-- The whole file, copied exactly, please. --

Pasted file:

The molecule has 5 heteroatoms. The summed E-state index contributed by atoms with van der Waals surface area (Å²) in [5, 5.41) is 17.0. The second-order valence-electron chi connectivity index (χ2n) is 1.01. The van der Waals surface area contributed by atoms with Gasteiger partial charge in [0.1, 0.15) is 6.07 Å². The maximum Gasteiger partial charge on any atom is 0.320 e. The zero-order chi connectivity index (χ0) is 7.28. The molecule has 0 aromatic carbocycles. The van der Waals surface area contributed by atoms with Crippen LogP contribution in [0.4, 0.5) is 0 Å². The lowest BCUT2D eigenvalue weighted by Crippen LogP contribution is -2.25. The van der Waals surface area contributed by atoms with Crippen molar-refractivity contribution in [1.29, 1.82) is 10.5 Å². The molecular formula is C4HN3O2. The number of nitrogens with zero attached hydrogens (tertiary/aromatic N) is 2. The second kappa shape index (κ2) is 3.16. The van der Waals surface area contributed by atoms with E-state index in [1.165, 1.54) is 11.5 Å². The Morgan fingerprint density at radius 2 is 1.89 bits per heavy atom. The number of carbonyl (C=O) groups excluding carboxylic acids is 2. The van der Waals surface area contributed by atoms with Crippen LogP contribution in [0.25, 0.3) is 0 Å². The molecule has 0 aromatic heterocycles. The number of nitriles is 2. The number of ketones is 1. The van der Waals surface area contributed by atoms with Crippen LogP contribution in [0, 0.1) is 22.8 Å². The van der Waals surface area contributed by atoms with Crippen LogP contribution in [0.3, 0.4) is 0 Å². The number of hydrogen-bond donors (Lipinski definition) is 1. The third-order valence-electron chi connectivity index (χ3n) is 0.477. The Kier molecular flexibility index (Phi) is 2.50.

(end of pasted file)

The molecule has 5 heteroatoms. The summed E-state index contributed by atoms with van der Waals surface area (Å²) in [5, 5.41) is 17.0. The second-order valence-electron chi connectivity index (χ2n) is 1.01. The van der Waals surface area contributed by atoms with Gasteiger partial charge in [0.1, 0.15) is 6.07 Å². The maximum Gasteiger partial charge on any atom is 0.320 e. The zero-order chi connectivity index (χ0) is 7.28. The molecule has 0 aromatic carbocycles. The van der Waals surface area contributed by atoms with Crippen LogP contribution in [0.4, 0.5) is 0 Å². The lowest BCUT2D eigenvalue weighted by Crippen LogP contribution is -2.25. The van der Waals surface area contributed by atoms with Crippen molar-refractivity contribution in [1.29, 1.82) is 10.5 Å². The molecular formula is C4HN3O2. The number of nitrogens with zero attached hydrogens (tertiary/aromatic N) is 2. The second kappa shape index (κ2) is 3.16. The van der Waals surface area contributed by atoms with E-state index in [1.165, 1.54) is 11.5 Å². The Morgan fingerprint density at radius 2 is 1.89 bits per heavy atom. The number of carbonyl (C=O) groups excluding carboxylic acids is 2. The van der Waals surface area contributed by atoms with Crippen LogP contribution in [0.25, 0.3) is 0 Å². The molecule has 0 aromatic heterocycles. The number of nitriles is 2. The number of ketones is 1. The van der Waals surface area contributed by atoms with Crippen LogP contribution in [0, 0.1) is 22.8 Å². The van der Waals surface area contributed by atoms with Crippen LogP contribution in [0.3, 0.4) is 0 Å². The number of hydrogen-bond donors (Lipinski definition) is 1. The third-order valence-electron chi connectivity index (χ3n) is 0.477. The Kier molecular flexibility index (Phi) is 2.50.